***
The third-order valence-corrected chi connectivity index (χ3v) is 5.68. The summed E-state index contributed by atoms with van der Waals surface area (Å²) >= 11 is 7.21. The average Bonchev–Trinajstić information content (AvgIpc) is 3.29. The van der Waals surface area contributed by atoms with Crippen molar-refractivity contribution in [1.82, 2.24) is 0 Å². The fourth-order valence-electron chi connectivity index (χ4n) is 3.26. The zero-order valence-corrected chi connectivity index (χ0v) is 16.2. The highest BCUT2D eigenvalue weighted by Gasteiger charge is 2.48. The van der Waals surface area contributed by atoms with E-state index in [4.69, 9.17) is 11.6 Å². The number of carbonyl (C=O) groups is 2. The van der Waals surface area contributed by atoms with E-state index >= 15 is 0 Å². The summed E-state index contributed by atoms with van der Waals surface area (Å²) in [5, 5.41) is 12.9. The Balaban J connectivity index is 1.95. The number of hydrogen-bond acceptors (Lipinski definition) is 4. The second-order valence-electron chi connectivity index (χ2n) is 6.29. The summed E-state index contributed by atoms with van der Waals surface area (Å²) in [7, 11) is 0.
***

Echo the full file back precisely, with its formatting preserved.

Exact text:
The third-order valence-corrected chi connectivity index (χ3v) is 5.68. The summed E-state index contributed by atoms with van der Waals surface area (Å²) >= 11 is 7.21. The average Bonchev–Trinajstić information content (AvgIpc) is 3.29. The van der Waals surface area contributed by atoms with Crippen molar-refractivity contribution in [1.82, 2.24) is 0 Å². The fourth-order valence-electron chi connectivity index (χ4n) is 3.26. The zero-order valence-corrected chi connectivity index (χ0v) is 16.2. The highest BCUT2D eigenvalue weighted by Gasteiger charge is 2.48. The van der Waals surface area contributed by atoms with E-state index in [4.69, 9.17) is 11.6 Å². The number of carbonyl (C=O) groups is 2. The van der Waals surface area contributed by atoms with E-state index >= 15 is 0 Å². The summed E-state index contributed by atoms with van der Waals surface area (Å²) in [5, 5.41) is 12.9. The Balaban J connectivity index is 1.95. The number of hydrogen-bond acceptors (Lipinski definition) is 4. The second-order valence-electron chi connectivity index (χ2n) is 6.29. The summed E-state index contributed by atoms with van der Waals surface area (Å²) in [7, 11) is 0.